We also had a tasting session, where we tried the different roasts of the same chocolatey coffee. The light roast was called the strongest, though none of us agreed with that. Hans explained that coffee has a body, like wine, and like wine has different "side tastes". Acidic, or "fruity", or nutty. The light roast had enough fruit and nut, so that the body was mild, justy "one of the ingredients". Just 30 seconds of a longer roast makes it medium, where the coffee already loses most of the fruitiness and had more obvious body. Dark roast was where even the nuttiness has been burned away, so that it's mainly body. I don't even want to know what the French roast would taste like. Water?

Afterwards we had a cup of another coffee, medium roast, but with some fruity flavour left. And then, we had a $8 cup of award winning Gesha coffee, something we thought didn't taste like coffee at all, but warmed up fruit punch. 


We decided to skip the night in David and go straight through to Panama City, officially making that our last long bus trip this holiday. We slept in the Financial District the first night we arrived, in a cosy enough hotel, and walked around to try and find some dinner and get familiar with the place.

Panama City, though, is definitely THE most modern city in Central America, at least of the ones we have visited. For one thing, they have a funny little card which works almost the same as our little OV chip card, where we buy it, charge it, use it in buses and trains instead of buying tickets everywhere.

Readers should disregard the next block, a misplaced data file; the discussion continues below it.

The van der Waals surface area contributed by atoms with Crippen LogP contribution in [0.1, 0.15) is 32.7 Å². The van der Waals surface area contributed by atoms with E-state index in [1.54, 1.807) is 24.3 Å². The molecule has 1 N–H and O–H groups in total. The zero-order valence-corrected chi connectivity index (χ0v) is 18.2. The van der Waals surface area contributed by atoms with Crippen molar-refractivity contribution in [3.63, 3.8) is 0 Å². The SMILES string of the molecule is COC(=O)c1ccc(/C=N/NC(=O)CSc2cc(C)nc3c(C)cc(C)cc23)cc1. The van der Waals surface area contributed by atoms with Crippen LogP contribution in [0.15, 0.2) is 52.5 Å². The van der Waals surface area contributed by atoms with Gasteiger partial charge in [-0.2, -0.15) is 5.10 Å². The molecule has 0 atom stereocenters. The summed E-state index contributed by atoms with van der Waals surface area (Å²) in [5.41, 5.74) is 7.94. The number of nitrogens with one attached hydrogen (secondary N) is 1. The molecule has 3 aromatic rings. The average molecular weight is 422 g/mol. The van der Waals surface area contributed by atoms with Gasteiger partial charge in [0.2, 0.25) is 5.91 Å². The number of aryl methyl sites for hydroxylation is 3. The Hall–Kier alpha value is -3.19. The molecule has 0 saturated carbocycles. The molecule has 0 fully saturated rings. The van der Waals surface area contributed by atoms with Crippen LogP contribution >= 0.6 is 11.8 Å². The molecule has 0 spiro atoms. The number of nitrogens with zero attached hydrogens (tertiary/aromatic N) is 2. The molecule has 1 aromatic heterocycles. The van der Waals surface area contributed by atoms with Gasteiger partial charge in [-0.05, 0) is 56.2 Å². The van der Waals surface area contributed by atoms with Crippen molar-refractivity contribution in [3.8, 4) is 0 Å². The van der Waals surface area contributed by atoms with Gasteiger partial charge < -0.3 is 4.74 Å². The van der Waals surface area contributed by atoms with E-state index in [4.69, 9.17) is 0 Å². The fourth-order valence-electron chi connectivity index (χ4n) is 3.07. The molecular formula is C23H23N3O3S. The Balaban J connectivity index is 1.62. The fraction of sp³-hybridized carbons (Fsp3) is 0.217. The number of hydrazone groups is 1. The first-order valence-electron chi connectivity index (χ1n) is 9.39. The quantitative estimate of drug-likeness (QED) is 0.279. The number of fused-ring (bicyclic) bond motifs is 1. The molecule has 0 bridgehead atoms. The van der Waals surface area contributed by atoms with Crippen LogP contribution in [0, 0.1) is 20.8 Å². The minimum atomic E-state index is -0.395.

For another, the skyline. It is absolutely amazing! It might as well have been any skyline in the States, and that wasn't just Anouk and myself talking, but also people who have visited, for instance, Miami and New York. We basically spent the first full day exploring, and from then on have been to see the scyscrapers every evening.

For a third: their toilet paper can be thrown where it belongs, after use: the toilet. It took me days to get into the habit of throwing the toilet paper in the bin next to it throughout Central America, because their toilets can't handle it, start regurgitating and become blocked. Now, it took me a good two or three days to undo the habit and get back into a normal routine: I kept looking for the bin!

Of course, a visit to Panama City wouldn't be complete without visiting the Panama Canal, just outside the city. We took a while to understand the bus station, the first day we arrived there it mainly seemed very tourist-unfriendly. But we arrived in time to see the grand vessels go through the locks. They'd advised us to go there between 9 and 11 am, or after 3 pm, because those were the time any ships of real size passed through. Well, you couldn't not agree with that: the boats passing were HUGE!

There was a commentator who, besides explaining what was happening in front of our noses, also filled our brains with funfacts that were bound to go into one ear and out the other. For instance, the fact that one man thought of swimming through the canal, and how it took him 23 hours to get through the three locks. And how, for his size and weight, he had to pay the smallest amount of money ever paid to the Panama Canal: 28 cents.

And how there are two main rules to passing through the canal with your ship: 1. You have to have at least one certified P. Canal captain on board. 2. You have to pay (in cash) two to four days before you pass the actual canal.
By the sheer number of boats we have seen waiting around the entrance, and given they only let 6 to 10 of those pass, a day, I don't think the 2-4 day rule is much of a problem. Most of them are stuck there for at least a week anyway.